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Descriptive Essay Outline

Updated: Apr 20, 2016
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The Descriptive Essay is written quite differently than the normal method of crafting the five-paragraph essay, which usually aims to make a case for something – some kind of an argument; however, the Descriptive Essay does not make an argument of any kind but can be written in five or so paragraphs.


It involves the student determining an image, and then describing it in the form of an essay so that any reader would be able to visualize it. The image could be a photograph, a scene or a view, a painting, almost anything that can be seen and visualized.


The student-writer writing this kind of essay must keep in mind that they are to describe the image’s most crucial elements, then naming its most prominent objects and their characteristics.


The student has completed a successful Descriptive Essay when their reader is able to imagine the described image in its entirety.



General Outline for a Descriptive Essay


(Note: Most times, the Descriptive Essay follows an outline that concentrates on just three main objectives, which in order are: 1) Generally describing the image; 2) Describing the image’s structure; and lastly 3) Describing the image’s elements and objects, getting more and more specific with each as the reader comes to ultimately see the image more clearly. The first objective can be told in one paragraph, but the other two objectives will invariably require more.)


I. Introduction Paragraph


Objective No. 1


Generally describing the image


Right away, the student should be able to generalize and explain what is happening in the picture:


Is it a picture of a young child playing on the beach on a hot summer day? Is it the view from a second-floor balcony of a college library looking down at several students head-deep in their studies? Is it a painting of a mountain range in fall, the leaves of trees in beautiful, different colors and patterns?


In this initial paragraph, the student is to be general yet specific – The image is a young couple walking the streets of Paris at sunset, the Eifel Tower sparkling in the background.


Describing what is happening in the image helps communicate to the reader what exactly they are supposed to be imagining.


II. Body Paragraphs


Objective No. 2


The writer can then focus on describing the structuring of the image.


This objective, which takes as many paragraphs as needed, is meant for the student-writer to further explain how the image is set up:


In the scene with the young child playing on the beach, where is the beach exactly? Is it in the right of the image, the sand and beach to the left, with the child playing in the middle? In the library image, how are the students scattered on the first floor? Are they grouped together or split apart? And are the mountains, in the other picture, only showing in the far right of the image? Is there a small village to the left?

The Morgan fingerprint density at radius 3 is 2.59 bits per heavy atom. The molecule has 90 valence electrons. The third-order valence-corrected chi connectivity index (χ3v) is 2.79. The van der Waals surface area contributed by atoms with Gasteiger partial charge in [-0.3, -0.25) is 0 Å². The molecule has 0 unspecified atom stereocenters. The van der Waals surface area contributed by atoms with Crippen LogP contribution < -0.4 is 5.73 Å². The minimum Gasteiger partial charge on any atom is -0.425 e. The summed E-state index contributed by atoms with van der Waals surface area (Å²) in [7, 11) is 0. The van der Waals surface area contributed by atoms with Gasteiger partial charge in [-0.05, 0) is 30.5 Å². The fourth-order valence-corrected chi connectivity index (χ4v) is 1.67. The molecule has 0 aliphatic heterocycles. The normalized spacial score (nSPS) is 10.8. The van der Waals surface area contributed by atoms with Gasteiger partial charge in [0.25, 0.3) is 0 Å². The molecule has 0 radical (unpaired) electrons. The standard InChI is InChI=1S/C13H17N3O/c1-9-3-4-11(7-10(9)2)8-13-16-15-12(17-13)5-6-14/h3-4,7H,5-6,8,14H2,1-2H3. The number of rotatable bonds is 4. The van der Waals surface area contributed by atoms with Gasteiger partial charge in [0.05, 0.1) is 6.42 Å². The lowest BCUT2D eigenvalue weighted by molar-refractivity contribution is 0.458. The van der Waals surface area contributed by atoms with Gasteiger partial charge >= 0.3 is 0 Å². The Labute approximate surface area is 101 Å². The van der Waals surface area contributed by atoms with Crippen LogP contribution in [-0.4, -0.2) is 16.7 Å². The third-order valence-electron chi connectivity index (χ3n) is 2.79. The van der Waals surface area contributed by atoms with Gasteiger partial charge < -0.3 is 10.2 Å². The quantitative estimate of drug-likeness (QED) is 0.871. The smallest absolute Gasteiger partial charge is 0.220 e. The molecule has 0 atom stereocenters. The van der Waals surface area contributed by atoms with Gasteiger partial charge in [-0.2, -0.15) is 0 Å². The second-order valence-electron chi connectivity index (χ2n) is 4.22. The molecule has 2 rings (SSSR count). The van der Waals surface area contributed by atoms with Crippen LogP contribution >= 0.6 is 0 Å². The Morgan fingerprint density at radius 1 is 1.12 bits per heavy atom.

Here, in this section, the student-writer describes the major parts of the image they’re describing – The young couple is taking a midnight stroll. They are walking over a brick bridge, holding hands, and at the end of the bridge are a group of patisseries and a long line of other cafes, bars and shops. …


For the reader to see the image in words, they must be told the placement of the main characteristics (especially its subjects, like people, mountains, etc.) and structuring of that image.



III. Subsequent Body Paragraphs


Objective No. 3


Finally, the student writing a Descriptive Essay must then focus on the elements of this image.


Once the first two objectives are completed, the student-writer should then break down the image. This includes objects, colors, shapes, textures, the physical relationship of people in the image, what they are wearing, the colors of their clothes, the expressions on their face, what it looks like they are doing, thinking, feeling; this includes, for example, the type of desks students are sitting at in a library, either plastic or a dark-brown, a wooden color, or if the students seem to be reading large books or from their notes, or taking a glass of water from plastic cup, or nodding off in dark-blue couch.


IV. Conclusion Paragraph


After the student-writer has successfully accomplished the three objectives, they are to include a Transitional Phrase (such as “Finally, or “In conclusion) to indicates the essay has come to a close.


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